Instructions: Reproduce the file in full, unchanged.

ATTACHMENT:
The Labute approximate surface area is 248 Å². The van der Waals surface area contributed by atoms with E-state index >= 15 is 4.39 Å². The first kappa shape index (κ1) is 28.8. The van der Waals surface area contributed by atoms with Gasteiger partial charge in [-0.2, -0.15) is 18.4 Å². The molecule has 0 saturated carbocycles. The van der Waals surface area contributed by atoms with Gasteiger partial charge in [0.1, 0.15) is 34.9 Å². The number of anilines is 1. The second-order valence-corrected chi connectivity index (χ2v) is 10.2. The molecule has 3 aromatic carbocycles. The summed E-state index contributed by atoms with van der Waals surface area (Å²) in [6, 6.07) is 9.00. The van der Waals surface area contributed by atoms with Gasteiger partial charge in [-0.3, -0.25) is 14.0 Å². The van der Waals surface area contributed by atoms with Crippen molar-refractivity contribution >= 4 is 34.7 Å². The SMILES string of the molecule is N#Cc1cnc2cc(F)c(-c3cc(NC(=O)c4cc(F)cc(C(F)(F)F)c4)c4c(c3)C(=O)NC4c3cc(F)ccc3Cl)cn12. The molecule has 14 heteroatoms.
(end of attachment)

The Labute approximate surface area is 248 Å². The van der Waals surface area contributed by atoms with E-state index >= 15 is 4.39 Å². The first kappa shape index (κ1) is 28.8. The van der Waals surface area contributed by atoms with Gasteiger partial charge in [-0.2, -0.15) is 18.4 Å². The molecule has 0 saturated carbocycles. The van der Waals surface area contributed by atoms with Gasteiger partial charge in [0.1, 0.15) is 34.9 Å². The number of anilines is 1. The second-order valence-corrected chi connectivity index (χ2v) is 10.2. The molecule has 3 aromatic carbocycles. The summed E-state index contributed by atoms with van der Waals surface area (Å²) in [6, 6.07) is 9.00. The van der Waals surface area contributed by atoms with Gasteiger partial charge in [-0.3, -0.25) is 14.0 Å². The van der Waals surface area contributed by atoms with Crippen molar-refractivity contribution >= 4 is 34.7 Å². The SMILES string of the molecule is N#Cc1cnc2cc(F)c(-c3cc(NC(=O)c4cc(F)cc(C(F)(F)F)c4)c4c(c3)C(=O)NC4c3cc(F)ccc3Cl)cn12. The molecule has 14 heteroatoms.